For global tech companies and startups, the attraction of alpha+ world city, Singapore, can be linked to its prime location, large content distribution networks, pro-business government and political stability.
The city-state’s corporate tax rate of 17% (the lowest in the APAC region) and generous economic incentives have also aided Singapore’s bid to attract entrepreneurs and foreign investment.
Home to 24 submarine cables, Singapore is one of the most connected locations in the world, with Amazon Web Services, Microsoft Azure, IBM Softlayer and Google Cloud present in the island city-state. Last month, Alibaba also revealed that it had selected Singapore as one of seven locations to host its research labs, part of the company’s new US $15 billion global research programme.
Singapore’s telecommunications sector is considered one of the most advanced globally, boasting an enviable network infrastructure and first-class connectivity. And with a strong government influence advocating innovation and growth, Singapore was able to top the World Economic Forum’s 2017 Network Readiness Index (NRI) for the second year running.
Prior to the new millennium, Singapore’s government maintained a strong monopoly in the telecommunication industry with its home-grown telco, Singtel. However, it has since divested to a 54% stake in the company and, since deregulating the industry, Singapore has seen significant year-on-year growth.
Singapore’s data center sector is robust and is expected to grow by nine percent this year, reaching SGD $1.2 billion, with Structure Research naming the main drivers of growth as big data analytics, cloud computing and data recovery.
Amongst Singapore’s 400+ service providers, Singtel remains one of the three major internet service providers, alongside Starhub and M1.
A recent risk index report released by real estate services company, Cushman & Wakefield, ranked Singapore as the most robust market in the Asia Pacific region for the operation of data centers, ahead of South Korea, Hong Kong and Japan. Based on total facilities by country however, Singapore is ranked the 20th data center market in the world, trailing Belgium and Poland, and just ahead of New Zealand and South Africa.
Equinix dominates Singapore’s data center rankings, with Global Switch, Cyxtera and 1-NET also having a considerable presence. Using Cloudscene’s rankings tool, we’ve taken a closer look at the city-state’s colocation data centers and can reveal that the top 10 data centers in Singapore are:
- SG1 – Equinix
- SG2 – Equinix
- Global Switch Singapore – Global Switch
- SG2 Singapore – Cyxtera
- 1-Net East – 1-NET
- Singapore – ASCENIX
- STT Tai Seng 1 – ST Telemedia Global Data Centres
- New Tech Park – Epsilon Telecommunications
- 29A International Business Park – Digital Realty
- 1-Net North – 1-NET
The ecosystem-style ranking is unique to Cloudscene’s data and calculated based on the number of known service providers and Points of Presence (PoPs) in each facility.
Cushman & Wakefield’s recent study predicted that data center supply in Singapore would grow by 15 to 18 percent in the next 12 months, with data center occupancy rates to reach 70 percent by the end of 2018.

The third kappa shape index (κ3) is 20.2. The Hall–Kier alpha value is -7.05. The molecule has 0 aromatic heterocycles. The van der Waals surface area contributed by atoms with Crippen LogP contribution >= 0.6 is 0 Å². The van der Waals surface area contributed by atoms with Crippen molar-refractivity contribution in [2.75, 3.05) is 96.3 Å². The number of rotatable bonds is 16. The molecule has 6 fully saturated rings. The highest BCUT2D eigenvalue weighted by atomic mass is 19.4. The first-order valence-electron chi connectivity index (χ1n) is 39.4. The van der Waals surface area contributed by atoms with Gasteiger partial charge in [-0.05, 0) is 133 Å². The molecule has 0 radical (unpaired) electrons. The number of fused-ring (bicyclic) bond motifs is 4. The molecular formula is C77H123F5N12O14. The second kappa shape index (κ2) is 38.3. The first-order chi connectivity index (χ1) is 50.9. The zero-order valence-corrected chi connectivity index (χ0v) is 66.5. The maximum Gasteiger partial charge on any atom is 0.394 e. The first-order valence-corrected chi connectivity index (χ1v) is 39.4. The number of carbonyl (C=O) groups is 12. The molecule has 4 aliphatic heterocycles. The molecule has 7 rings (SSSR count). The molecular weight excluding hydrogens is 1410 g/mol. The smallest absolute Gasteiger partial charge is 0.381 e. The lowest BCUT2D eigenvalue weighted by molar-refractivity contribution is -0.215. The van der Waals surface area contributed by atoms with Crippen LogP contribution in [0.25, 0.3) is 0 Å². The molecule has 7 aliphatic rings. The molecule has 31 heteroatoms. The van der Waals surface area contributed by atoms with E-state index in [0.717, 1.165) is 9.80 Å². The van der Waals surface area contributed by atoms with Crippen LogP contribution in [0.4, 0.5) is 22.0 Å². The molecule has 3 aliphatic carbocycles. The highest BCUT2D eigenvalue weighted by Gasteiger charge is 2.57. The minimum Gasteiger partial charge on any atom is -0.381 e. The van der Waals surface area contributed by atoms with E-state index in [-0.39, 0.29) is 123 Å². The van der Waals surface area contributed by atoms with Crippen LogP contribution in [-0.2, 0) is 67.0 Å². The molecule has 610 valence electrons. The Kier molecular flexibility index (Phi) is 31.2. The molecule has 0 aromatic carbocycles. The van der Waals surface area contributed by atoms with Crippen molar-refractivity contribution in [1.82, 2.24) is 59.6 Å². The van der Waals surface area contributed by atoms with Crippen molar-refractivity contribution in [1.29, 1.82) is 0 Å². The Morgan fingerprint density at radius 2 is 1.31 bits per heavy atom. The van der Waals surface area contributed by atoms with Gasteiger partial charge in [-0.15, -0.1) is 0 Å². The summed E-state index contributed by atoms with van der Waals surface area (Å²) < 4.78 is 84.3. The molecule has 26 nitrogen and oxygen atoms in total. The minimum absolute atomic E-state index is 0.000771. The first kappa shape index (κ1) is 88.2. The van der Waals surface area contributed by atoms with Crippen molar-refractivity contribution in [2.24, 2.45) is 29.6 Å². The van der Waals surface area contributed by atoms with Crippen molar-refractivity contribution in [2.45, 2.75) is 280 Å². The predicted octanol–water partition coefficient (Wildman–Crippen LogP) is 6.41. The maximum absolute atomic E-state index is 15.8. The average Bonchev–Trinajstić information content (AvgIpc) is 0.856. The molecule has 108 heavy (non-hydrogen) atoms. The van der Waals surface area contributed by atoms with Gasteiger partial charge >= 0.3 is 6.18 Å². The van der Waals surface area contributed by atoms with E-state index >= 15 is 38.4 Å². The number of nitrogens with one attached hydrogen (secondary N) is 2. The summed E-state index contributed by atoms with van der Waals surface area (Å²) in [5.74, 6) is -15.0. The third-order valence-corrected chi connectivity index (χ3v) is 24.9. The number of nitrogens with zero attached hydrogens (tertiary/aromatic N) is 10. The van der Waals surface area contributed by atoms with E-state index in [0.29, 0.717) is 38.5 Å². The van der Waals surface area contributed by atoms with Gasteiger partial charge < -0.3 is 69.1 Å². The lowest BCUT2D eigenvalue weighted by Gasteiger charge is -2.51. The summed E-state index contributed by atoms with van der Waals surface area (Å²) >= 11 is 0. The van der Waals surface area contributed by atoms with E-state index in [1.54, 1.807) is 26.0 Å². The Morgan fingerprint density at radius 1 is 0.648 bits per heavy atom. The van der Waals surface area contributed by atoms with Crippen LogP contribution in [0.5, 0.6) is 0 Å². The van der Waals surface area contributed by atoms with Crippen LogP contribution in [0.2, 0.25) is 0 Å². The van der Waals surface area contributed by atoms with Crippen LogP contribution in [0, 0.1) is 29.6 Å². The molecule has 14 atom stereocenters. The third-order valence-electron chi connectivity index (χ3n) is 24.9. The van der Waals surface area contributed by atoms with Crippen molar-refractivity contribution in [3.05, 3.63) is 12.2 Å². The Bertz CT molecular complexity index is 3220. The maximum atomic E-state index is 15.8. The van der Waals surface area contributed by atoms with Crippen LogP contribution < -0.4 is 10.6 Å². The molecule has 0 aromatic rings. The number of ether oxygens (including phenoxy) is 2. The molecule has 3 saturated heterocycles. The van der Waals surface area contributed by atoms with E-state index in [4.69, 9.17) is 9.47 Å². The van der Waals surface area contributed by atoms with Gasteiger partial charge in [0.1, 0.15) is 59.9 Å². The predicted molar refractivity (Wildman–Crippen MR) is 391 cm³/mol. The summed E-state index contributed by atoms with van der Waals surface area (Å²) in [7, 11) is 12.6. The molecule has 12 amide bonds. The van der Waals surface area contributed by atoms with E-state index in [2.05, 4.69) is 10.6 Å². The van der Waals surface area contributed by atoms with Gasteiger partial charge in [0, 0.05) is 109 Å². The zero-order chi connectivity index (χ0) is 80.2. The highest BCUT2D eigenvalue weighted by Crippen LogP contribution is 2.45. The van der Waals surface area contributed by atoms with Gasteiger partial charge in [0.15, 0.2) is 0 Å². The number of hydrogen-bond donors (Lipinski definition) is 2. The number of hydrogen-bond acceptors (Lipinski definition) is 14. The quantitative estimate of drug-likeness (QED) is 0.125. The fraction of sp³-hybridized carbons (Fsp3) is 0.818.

There are plenty of industry news headlines to support this projection, with construction, expansion and investment announcements in Singapore dominating our data center newsfeeds.
In March, real estate investor, Mapletree Industrial Trust, announced it had secured land in the West Region of Singapore to establish a build-to-suit (BTS) data center for an “established data center operator” which remained un-named. The six-storey US $42m data center is expected to be completed in the second half of 2018.
Huawei and Keppel Data Centres confirmed in May this year that they would jointly develop a new-generation data center in Tampines, Singapore. The 183,000 square foot facility will showcase new technologies such as energy-efficient data center management systems, deep learning and AI.
Earlier this month, Keppel Data Centres also announced it has signed an MOU with Singapore Internet Exchange Limited (SGIX), to set-up a PoP within its Northeast Singapore data center: Singapore 1.
In July, Equinix declared it would be investing US $41.8m to expand its SG2 data center. The development will increase their data center capacity by 47,666 square feet and add 1,400 cabinets to the facility. Equinix’s South Asia Managing Director, Clement Goh, said, “The expansion of SG2 reinforces Singapore’s position as Asia Pacific’s network hub, a gateway market for businesses looking to expand or make their first move into Southeast Asia.”
Cyber security is also a dominant headline in Singapore, with Ernst & Young releasing a study earlier this year suggesting four in every five Singaporeans are worried about how data is collected, stored and used.
“With high levels of connectivity and concentration of data centers, Singapore must also be extra vigilant of the cyber risk environment. The outlook for Singapore as a Smart Nation is positive, but there is no room for complacency given how digitally well-informed and demanding the population is,” said Ernst & Young’s Asean Advisory Digital Leader, Jonathan Rees.
Singapore’s favorable economy and data center industry has driven demand to the extent that there is talk of a land shortage problem in the future. Solutions such as converting industrial properties into data centers, and building multi-story data centers and underground facilities are being investigated to accommodate Singapore’s long-term growth.
To find out more about the Singapore data center market, take a look at Cloudscene’s world-class directory. Looking for connectivity services in Singapore? Create a free buyer’s listing on Cloudscene’s independent telco marketplace.